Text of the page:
The dark side of icelandic salmon: a call for change

What is behind salmon farming in Iceland? The devastating effects of this activity laid bare in a documentary, which supports the campaign to ban this form of industrial farming in the country

Thinking about the land of ice and fire, with its wild fjords, one might assume that Icelandic salmon is synonymous with quality. However, the majority of the salmon that ends up on our tables is not wild.

Instead, it comes from industrial farming, a looming disaster for both the environment and the welfare of the animals. Icelanders themselves are attempting to halt this practice to protect their country and its natural landscapes.

This is the focus of a documentary launched by Patagonia Films titled Laxaþjóð | A Salmon Nation. The short film sheds light on Iceland’s open-net salmon farms, revealing what lies behind a slice of Icelandic salmon through testimonials, protests, and chilling imagery.

Off the coast of the icelandic fjords

Off the coast of the Icelandic fjords, in the open sea, one can see overcrowded circular enclosures where salmon are transferred and intensively farmed. They are vaccinated to fend off infections, and their bodies are much larger than wild specimens because they need to grow quickly, putting on weight and fat in a short amount of time.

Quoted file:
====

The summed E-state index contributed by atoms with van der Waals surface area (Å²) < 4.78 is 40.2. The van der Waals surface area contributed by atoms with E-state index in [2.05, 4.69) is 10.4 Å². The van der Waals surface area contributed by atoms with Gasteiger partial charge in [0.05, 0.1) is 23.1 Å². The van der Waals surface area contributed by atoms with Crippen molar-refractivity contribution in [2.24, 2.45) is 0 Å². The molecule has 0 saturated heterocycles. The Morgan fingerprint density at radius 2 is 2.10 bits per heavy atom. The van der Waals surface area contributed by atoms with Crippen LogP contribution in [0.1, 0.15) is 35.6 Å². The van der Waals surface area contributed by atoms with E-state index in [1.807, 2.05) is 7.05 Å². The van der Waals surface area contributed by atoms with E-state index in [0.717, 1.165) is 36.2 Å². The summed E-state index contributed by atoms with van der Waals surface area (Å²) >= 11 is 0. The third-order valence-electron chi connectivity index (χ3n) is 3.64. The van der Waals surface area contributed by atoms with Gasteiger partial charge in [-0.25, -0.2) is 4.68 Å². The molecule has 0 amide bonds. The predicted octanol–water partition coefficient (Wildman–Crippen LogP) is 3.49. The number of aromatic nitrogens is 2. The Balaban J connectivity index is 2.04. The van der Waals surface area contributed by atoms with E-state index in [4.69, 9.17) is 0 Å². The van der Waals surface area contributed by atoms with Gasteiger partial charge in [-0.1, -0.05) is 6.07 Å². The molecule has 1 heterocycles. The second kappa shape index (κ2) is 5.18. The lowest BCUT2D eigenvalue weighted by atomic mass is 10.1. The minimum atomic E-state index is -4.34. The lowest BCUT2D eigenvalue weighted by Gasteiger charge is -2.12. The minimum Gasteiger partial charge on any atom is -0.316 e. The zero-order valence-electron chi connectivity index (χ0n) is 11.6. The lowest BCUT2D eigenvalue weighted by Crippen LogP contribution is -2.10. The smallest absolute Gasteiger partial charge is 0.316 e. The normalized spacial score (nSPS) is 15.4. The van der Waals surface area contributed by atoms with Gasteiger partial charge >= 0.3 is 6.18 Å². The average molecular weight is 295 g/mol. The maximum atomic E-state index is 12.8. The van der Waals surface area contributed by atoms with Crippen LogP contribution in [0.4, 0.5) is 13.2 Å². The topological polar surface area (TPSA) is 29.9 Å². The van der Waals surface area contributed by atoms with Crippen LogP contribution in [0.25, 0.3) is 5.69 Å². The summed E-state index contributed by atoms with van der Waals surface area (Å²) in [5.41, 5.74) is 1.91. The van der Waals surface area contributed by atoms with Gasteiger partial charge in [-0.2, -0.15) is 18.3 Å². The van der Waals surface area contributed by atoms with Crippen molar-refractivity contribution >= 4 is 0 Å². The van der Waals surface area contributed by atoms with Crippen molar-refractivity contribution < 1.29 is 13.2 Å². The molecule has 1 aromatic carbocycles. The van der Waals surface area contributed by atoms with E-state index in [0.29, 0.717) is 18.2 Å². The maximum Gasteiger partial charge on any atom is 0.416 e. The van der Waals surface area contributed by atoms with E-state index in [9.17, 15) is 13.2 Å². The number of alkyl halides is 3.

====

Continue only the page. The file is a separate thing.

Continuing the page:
icelandic salmon


These salmon often bear wounds, lesions of all kinds, and deformities due to lice epidemics, parasites, and diseases. The dreadful farming conditions lead to high stress levels and a mortality rate of 25% in some areas.

This means that between 65 and 70 million salmon die in industrial farms each year.

But the horrors of fish farming are not limited to this aspect. This rapidly growing form of aquaculture in Iceland is polluting the coasts and pushing wild salmon toward extinction.

In the North Atlantic, the wild salmon population has plummeted and is now only a quarter of what it was in 1970, with terrifying consequences for other species as well.

“Salmon is no longer a luxury food for those of us living in developed countries: today, we eat three times as much as we did in 1980. But this rapid increase in consumption comes at a huge cost to nature,” writes Patagonia.

Icelanders are aware of this and are making their voices heard, urging the Icelandic parliament to pass new legislation to further regulate aquaculture, which is under discussion this year.

“We have made all the mistakes of industrial agriculture on land, and now we are making the same disastrous errors with fish farming. As a fly fisherman, I have seen firsthand how Icelandic waters are dying faster than I could have ever imagined. Iceland now has the chance to repent and end open-net farming,”

said Yvon Chouinard, founder of Patagonia.

The documentary supports the campaign and a petition to ban open net salmon farming.


Source: Patagonia

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